Yet a Little More About Detachment


Incrementally, the discussion continues. Please bear with me. As people bring up points, it seems that there is more to say.

Today's point--detachment is not a comfortable or easy exercise.

Below a commenter says that "it is easy to slip from detachment to indifference when it is difficult for you to form attachments anyway." Part of that statement evokes a certain misunderstanding of what detachment is. First to repeat: the point of detachment is to love God and the love of God needs some expression. That expression is found in love of neighbor and self. Proper exercise of detachment becomes a discipline of self-giving.

The desire or habit of not forming relationships is an attachment itself. There is something that has proven successful about not forming relationships. So detachment forces one out of this stable mode and into the mode of loving God through loving neighbhor. Love without works is dead (as St. Therese implies). And Jesus tells us, if we love Him, we will keep His Commandments. One of His commandments is feed the hungry, clothe the naked, etc. When becoming detached from our own preferences and our own desires, the road to indifference is a temptation, but not when the way of detachment is clearly the way of the cross.

Detachment is uncomfortable. It is a source of constant unease. It is constantly against the grain. If we would rather not become involved, then we are attached to the concept of non-involvement. And it is from this that we may have to work particularly hard to escape.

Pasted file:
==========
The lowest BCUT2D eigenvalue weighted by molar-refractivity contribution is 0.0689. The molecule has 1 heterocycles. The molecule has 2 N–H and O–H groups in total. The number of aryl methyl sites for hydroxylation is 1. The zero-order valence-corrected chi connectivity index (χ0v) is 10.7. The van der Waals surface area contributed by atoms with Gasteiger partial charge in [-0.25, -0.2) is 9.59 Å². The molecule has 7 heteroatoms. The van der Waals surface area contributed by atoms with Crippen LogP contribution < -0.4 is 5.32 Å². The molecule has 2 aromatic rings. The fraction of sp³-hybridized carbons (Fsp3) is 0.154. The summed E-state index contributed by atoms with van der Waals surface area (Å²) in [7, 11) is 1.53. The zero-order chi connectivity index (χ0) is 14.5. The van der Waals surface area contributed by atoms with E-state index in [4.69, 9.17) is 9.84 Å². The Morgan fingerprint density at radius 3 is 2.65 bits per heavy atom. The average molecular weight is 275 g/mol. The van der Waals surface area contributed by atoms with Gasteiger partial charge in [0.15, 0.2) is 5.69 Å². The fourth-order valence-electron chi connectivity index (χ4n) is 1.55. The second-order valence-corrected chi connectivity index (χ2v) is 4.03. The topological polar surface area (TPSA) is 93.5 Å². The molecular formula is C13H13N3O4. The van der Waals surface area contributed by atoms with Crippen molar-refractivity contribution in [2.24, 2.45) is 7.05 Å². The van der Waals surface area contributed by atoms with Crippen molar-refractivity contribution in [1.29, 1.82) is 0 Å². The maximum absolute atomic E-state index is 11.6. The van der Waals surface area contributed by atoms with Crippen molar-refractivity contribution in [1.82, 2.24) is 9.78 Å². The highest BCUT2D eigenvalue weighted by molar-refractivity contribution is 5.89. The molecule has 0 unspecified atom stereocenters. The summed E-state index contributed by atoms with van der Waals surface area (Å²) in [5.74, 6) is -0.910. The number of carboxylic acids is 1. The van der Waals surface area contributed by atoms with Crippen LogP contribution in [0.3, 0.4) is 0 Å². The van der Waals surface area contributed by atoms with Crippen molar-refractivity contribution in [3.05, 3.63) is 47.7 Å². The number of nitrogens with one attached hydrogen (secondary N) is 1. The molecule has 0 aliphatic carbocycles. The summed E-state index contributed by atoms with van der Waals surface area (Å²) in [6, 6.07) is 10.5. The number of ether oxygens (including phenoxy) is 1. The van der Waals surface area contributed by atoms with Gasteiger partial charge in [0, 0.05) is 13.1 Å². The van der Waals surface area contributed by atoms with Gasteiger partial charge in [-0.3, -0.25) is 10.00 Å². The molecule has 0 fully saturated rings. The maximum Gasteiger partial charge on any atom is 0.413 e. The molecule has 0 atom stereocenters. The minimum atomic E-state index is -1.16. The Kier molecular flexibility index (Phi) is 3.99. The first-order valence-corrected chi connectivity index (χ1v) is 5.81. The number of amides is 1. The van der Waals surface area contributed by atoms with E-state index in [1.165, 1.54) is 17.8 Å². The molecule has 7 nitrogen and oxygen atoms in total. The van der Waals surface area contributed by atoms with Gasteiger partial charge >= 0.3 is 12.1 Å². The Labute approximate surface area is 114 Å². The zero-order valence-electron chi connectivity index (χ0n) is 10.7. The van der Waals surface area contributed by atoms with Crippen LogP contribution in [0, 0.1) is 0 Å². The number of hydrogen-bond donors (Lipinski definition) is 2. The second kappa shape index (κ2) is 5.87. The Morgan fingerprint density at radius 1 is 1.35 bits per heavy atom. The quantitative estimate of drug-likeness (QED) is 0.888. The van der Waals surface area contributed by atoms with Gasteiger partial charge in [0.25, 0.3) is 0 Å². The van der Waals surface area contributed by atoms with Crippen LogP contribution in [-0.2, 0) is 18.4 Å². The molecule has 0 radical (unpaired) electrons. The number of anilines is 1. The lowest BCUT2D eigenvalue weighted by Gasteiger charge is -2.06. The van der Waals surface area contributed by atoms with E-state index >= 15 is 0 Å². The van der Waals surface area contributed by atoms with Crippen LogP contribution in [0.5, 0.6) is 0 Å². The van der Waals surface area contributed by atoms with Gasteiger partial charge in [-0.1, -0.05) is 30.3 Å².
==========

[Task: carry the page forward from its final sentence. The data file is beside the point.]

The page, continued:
This is where detachment becomes really difficult. It's hard to identify what the attachments are. Sometimes they are defense mechanisms so thoroughly ingrained we can't see them. Sometimes they are participation in a really good thing. For example, if you absolutely must go to a Latin Mass--you wrench your schedule, the schedule of your friends and family, and generally discomfit and discombobulate everyone and everything around you in the search for a Latin Mass, that is a pretty certain sign of attachment. If you go to a Mass in English that, except for being in English, is otherwise properly conducted and carp about the music, the way the prayers are said, whether one is standing or kneeling, etc.--you are probably attached. When you cannot see Jesus for want of your preferences, attachment is indicated. John of the Cross says that even when you prefer your food prepared a certain way and will not eat otherwise, that is an attachment. (Obviously this is aside from doctor's orders. In fact, the unwillingness to follow a doctor's orders with respect to food indicates attachment.)

So, one of the difficulties is identifying the attachments. That is where prayer, patience, and focus help. If our eyes are on Jesus and we truly love and adore Him, everything else fades into the distance. Jesus truly becomes Lord of our life, and detachment from created things is a natural corollary. We might start by working at detachment, but unless our eyes are firmly set on Christ and Him Crucified, we will quickly lose our way.

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About this Entry

This page contains a single entry by Steven Riddle published on June 26, 2003 7:36 AM.

Learning to Become Detached--Training in Love was the previous entry in this blog.

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